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A focus on 21st century communication skills is one aspect of Senate Bill 1 that is bringing changes to Kentucky school curriculum, according to Pam Williams, Elementary Instructional Supervisor for Carroll County schools. Local school officials have already implemented a number of those changes ahead of time, Williams told the members of the Carroll County Board of Education Thursday.
Senate Bill 1, passed in the 2009 session of the Kentucky General Assembly, addresses many areas – what will be tested, how subjects will be tested, when tests are given, what should comprise the public school accountability system and more. Implementation of new assessment and accountability requirements for public schools is to be complete and in use by the 2011-12 school year.
“One of the big changes that is in place currently is that there’s no longer a portfolio that’s part of the accountability system,” Williams said. “You still have to maintain a portfolio, it’s just not the old type of portfolio. They call it a working folder.”
Schools will be required to maintain a folder for each student in Kindergarten through 12th grades which will contain evidence that follows each student from school to school and demonstrates their growth over time, Williams said.
Senate Bill 1 will require that schools have a literacy program in place, a plan that includes more than writing, Williams said.
“You have to have reading, writing, speaking, listening, communicating in every content area,” she said. “We’re actually in a pretty good spot right now because last year we did a program review of literacy in our elementary schools, and because of the findings we put together a literacy team district-wide that included all of the different schools.”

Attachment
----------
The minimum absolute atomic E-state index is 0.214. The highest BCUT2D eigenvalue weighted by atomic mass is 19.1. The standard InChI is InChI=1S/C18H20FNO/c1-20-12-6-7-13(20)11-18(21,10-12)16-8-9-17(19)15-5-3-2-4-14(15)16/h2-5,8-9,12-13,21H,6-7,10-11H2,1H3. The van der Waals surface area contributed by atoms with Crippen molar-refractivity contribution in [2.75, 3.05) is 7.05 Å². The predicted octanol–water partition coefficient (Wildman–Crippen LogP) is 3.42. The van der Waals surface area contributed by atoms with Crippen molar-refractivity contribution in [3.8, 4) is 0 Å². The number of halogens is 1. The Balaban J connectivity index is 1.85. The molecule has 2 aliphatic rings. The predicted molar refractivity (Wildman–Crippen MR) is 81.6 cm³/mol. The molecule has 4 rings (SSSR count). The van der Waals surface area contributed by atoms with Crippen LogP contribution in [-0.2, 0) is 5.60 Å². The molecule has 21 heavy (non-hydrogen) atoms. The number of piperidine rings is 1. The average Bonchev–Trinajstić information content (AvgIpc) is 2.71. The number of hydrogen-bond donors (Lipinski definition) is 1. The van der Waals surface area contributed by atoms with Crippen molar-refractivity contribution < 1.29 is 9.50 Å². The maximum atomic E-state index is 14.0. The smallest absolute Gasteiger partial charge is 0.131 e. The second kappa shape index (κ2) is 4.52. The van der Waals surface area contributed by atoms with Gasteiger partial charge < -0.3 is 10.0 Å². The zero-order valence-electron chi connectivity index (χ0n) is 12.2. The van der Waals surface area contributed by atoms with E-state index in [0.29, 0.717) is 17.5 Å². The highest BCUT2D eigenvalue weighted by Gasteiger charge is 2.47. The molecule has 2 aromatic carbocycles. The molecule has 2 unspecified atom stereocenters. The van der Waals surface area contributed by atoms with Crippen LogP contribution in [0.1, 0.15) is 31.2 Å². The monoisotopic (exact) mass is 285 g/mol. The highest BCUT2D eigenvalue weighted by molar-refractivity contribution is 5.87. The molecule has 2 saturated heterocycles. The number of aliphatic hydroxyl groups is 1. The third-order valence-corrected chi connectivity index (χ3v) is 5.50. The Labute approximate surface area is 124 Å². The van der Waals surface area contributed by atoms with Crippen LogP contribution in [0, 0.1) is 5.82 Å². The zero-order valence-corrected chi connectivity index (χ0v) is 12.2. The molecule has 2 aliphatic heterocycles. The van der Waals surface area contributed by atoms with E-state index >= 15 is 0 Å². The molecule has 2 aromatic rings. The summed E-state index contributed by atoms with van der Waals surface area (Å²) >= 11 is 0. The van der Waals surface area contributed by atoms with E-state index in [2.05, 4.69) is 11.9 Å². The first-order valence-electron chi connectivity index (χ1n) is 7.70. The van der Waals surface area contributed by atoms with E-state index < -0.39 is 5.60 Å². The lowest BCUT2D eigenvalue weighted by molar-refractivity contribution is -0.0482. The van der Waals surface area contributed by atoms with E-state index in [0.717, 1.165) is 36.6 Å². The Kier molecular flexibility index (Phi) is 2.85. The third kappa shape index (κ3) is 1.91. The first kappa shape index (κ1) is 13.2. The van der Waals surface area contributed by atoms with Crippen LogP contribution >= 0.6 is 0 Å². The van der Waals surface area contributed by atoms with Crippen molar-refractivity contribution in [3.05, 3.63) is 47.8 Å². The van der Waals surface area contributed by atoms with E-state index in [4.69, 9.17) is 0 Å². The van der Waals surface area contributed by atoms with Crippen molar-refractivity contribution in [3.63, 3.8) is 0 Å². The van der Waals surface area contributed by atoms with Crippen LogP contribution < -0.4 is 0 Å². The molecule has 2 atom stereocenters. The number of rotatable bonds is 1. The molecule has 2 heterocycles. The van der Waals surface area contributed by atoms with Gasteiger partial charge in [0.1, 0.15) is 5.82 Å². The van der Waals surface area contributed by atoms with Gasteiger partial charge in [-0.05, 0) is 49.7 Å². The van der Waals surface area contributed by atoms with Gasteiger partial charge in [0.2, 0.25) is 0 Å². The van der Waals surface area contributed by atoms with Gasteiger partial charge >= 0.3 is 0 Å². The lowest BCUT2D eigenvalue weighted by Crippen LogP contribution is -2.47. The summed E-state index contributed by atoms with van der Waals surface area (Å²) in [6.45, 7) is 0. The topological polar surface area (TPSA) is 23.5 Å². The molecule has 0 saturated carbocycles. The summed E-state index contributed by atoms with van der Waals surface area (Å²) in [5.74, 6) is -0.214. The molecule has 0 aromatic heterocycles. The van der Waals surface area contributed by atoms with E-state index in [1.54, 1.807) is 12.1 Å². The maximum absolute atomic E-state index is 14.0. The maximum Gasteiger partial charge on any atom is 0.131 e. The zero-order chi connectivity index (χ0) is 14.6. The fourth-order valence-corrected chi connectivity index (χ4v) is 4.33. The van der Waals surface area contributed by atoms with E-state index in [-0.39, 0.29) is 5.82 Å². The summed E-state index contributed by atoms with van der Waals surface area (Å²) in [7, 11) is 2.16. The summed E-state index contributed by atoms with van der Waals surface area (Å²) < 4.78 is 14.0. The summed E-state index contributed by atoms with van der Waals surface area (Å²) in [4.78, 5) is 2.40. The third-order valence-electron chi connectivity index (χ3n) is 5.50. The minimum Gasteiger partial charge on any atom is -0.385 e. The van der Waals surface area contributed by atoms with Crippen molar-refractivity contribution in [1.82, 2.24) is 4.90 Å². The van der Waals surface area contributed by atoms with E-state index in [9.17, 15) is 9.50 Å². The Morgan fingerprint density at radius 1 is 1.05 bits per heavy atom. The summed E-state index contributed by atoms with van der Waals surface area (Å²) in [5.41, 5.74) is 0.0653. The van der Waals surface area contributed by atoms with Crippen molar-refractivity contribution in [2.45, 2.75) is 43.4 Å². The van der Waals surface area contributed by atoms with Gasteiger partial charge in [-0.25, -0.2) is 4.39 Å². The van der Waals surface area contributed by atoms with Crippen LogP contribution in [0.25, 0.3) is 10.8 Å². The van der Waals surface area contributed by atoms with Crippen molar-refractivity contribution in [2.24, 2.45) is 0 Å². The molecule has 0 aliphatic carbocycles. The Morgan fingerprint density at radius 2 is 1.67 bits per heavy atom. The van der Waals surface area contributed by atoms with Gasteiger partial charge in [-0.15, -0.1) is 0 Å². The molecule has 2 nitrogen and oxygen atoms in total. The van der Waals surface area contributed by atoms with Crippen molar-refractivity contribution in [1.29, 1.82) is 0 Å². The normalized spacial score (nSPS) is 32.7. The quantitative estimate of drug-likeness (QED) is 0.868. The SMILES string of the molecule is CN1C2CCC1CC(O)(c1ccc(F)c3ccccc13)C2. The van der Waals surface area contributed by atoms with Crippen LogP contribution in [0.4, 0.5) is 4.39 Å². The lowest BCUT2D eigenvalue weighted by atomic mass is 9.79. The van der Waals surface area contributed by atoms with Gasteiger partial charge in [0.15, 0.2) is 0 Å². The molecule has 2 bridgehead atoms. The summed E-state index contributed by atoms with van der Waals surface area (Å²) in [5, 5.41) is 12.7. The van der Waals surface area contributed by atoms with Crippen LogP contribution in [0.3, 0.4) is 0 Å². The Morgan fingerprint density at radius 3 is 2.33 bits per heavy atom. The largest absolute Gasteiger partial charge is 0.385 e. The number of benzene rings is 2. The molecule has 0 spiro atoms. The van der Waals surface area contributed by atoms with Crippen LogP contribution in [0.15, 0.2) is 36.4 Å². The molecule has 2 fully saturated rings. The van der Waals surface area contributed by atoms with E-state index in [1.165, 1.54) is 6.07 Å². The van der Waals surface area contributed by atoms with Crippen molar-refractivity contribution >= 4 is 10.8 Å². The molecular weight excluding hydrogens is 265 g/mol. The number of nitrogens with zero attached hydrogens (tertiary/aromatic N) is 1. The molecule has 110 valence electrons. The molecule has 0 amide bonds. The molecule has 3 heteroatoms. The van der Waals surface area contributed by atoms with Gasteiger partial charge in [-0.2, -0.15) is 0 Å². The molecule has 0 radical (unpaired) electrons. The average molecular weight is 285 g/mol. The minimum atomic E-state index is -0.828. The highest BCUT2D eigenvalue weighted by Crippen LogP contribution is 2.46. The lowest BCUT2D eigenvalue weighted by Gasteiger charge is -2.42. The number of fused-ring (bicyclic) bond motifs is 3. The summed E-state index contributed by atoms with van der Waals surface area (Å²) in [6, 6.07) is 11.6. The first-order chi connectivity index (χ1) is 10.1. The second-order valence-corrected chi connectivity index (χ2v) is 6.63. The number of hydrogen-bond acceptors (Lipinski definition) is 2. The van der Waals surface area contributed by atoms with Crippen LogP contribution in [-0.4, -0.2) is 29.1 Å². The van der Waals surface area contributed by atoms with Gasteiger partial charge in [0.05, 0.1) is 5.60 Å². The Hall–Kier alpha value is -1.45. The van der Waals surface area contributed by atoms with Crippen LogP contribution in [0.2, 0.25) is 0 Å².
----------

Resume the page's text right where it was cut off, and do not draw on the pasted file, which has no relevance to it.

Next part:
Literacy is now defined more broadly with the addition of creating a blog or a website. Students will be required to learn 21st century communication skills, Williams said. All of the communication components will be embedded in each school’s curriculum and instructional practice.
“You have to have a wider program that is monitored,” Williams said. “Your leadership has to define exactly what the monitoring is going to look like. You’re constantly assessing what students know and how they’re thinking through various forms of writing. You have to demonstrate that you’re getting feedback from students and maintaining some sort of documentation.”
Williams said a key part of the new instructional process will be to teach students to be self-evaluating. Once the criteria is in place for students to evaluate themselves they can “speed forward their learning. 21st century skills have to be in place using technology as a key piece of this bill.”
A team of Carroll County school officials worked for a year developing plans that were specific to Senate Bill 1, according to Williams. Team members looked at instructional practice and identified how that should be defined in documents. Assessment practices and leadership were other areas that were studied and addressed. “These pieces of criteria” listed under literacy requirements established by Senate Bill 1 have already been implemented at Carroll County, Williams said.
“We feel pretty good about the initiatives that we have in place for our schools,” Williams said. “We feel like we’re on the right track. Right now we’re currently working on finalizing the literacy review at each school that’s a little bit different than what we did before.”